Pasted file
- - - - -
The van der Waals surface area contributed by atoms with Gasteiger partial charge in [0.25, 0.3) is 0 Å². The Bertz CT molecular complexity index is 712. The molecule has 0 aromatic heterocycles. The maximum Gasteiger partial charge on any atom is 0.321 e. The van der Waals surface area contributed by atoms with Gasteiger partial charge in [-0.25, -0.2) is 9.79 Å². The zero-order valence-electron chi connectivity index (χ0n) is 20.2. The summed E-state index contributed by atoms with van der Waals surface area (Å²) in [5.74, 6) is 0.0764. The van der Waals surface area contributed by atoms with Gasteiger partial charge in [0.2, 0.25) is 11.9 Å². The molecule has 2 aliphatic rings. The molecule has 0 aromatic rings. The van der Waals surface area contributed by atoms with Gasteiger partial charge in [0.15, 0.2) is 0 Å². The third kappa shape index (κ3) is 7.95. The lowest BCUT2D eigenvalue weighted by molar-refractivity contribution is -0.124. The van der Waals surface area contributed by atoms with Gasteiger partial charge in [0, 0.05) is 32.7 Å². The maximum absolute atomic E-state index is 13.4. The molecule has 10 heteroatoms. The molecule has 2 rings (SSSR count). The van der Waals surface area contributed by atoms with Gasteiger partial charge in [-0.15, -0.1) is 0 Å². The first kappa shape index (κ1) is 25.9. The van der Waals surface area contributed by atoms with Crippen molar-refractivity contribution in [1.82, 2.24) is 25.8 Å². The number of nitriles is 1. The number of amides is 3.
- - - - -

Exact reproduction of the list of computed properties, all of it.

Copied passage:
The van der Waals surface area contributed by atoms with Gasteiger partial charge in [0.25, 0.3) is 0 Å². The Bertz CT molecular complexity index is 712. The molecule has 0 aromatic heterocycles. The maximum Gasteiger partial charge on any atom is 0.321 e. The van der Waals surface area contributed by atoms with Gasteiger partial charge in [-0.25, -0.2) is 9.79 Å². The zero-order valence-electron chi connectivity index (χ0n) is 20.2. The summed E-state index contributed by atoms with van der Waals surface area (Å²) in [5.74, 6) is 0.0764. The van der Waals surface area contributed by atoms with Gasteiger partial charge in [0.2, 0.25) is 11.9 Å². The molecule has 2 aliphatic rings. The molecule has 0 aromatic rings. The van der Waals surface area contributed by atoms with Gasteiger partial charge in [0.15, 0.2) is 0 Å². The third kappa shape index (κ3) is 7.95. The lowest BCUT2D eigenvalue weighted by molar-refractivity contribution is -0.124. The van der Waals surface area contributed by atoms with Gasteiger partial charge in [0, 0.05) is 32.7 Å². The maximum absolute atomic E-state index is 13.4. The molecule has 10 heteroatoms. The molecule has 2 rings (SSSR count). The van der Waals surface area contributed by atoms with Gasteiger partial charge in [-0.15, -0.1) is 0 Å². The first kappa shape index (κ1) is 25.9. The van der Waals surface area contributed by atoms with Crippen molar-refractivity contribution in [1.82, 2.24) is 25.8 Å². The number of nitriles is 1. The number of amides is 3.